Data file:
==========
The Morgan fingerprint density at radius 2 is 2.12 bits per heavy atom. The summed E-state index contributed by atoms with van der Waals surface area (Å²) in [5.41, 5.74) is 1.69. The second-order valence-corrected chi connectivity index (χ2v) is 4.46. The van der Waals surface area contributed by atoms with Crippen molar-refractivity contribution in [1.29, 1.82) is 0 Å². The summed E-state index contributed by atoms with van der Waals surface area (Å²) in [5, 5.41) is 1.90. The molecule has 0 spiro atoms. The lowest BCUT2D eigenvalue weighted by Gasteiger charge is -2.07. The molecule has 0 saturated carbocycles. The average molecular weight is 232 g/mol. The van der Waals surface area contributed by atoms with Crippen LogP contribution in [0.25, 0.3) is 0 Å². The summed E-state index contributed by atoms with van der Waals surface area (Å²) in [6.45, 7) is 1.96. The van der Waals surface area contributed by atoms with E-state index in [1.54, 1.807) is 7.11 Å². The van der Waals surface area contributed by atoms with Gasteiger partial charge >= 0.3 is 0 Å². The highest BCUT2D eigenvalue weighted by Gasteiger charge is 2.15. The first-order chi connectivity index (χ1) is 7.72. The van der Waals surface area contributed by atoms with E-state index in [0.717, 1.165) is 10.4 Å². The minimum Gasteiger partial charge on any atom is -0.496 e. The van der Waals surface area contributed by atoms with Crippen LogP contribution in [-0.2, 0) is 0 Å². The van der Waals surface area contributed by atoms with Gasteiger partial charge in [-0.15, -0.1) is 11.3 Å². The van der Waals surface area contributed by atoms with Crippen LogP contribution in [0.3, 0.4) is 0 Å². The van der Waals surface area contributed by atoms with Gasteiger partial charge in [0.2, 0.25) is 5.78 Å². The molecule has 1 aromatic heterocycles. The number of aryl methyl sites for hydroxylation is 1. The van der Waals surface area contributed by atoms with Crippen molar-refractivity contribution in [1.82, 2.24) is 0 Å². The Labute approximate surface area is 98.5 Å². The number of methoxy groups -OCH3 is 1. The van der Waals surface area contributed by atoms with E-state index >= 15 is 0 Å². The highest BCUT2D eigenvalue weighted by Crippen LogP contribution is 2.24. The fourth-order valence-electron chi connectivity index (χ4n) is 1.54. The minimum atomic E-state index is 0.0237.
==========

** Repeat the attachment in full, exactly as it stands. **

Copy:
The Morgan fingerprint density at radius 2 is 2.12 bits per heavy atom. The summed E-state index contributed by atoms with van der Waals surface area (Å²) in [5.41, 5.74) is 1.69. The second-order valence-corrected chi connectivity index (χ2v) is 4.46. The van der Waals surface area contributed by atoms with Crippen molar-refractivity contribution in [1.29, 1.82) is 0 Å². The summed E-state index contributed by atoms with van der Waals surface area (Å²) in [5, 5.41) is 1.90. The molecule has 0 spiro atoms. The lowest BCUT2D eigenvalue weighted by Gasteiger charge is -2.07. The molecule has 0 saturated carbocycles. The average molecular weight is 232 g/mol. The van der Waals surface area contributed by atoms with Crippen LogP contribution in [0.25, 0.3) is 0 Å². The summed E-state index contributed by atoms with van der Waals surface area (Å²) in [6.45, 7) is 1.96. The van der Waals surface area contributed by atoms with E-state index in [1.54, 1.807) is 7.11 Å². The van der Waals surface area contributed by atoms with Gasteiger partial charge >= 0.3 is 0 Å². The highest BCUT2D eigenvalue weighted by Gasteiger charge is 2.15. The first-order chi connectivity index (χ1) is 7.72. The van der Waals surface area contributed by atoms with E-state index in [0.717, 1.165) is 10.4 Å². The minimum Gasteiger partial charge on any atom is -0.496 e. The van der Waals surface area contributed by atoms with Crippen LogP contribution in [-0.2, 0) is 0 Å². The van der Waals surface area contributed by atoms with Gasteiger partial charge in [-0.15, -0.1) is 11.3 Å². The van der Waals surface area contributed by atoms with Crippen LogP contribution in [0.3, 0.4) is 0 Å². The van der Waals surface area contributed by atoms with Gasteiger partial charge in [0.2, 0.25) is 5.78 Å². The molecule has 1 aromatic heterocycles. The number of aryl methyl sites for hydroxylation is 1. The van der Waals surface area contributed by atoms with Crippen molar-refractivity contribution in [1.82, 2.24) is 0 Å². The Labute approximate surface area is 98.5 Å². The number of methoxy groups -OCH3 is 1. The van der Waals surface area contributed by atoms with E-state index >= 15 is 0 Å². The highest BCUT2D eigenvalue weighted by Crippen LogP contribution is 2.24. The fourth-order valence-electron chi connectivity index (χ4n) is 1.54. The minimum atomic E-state index is 0.0237.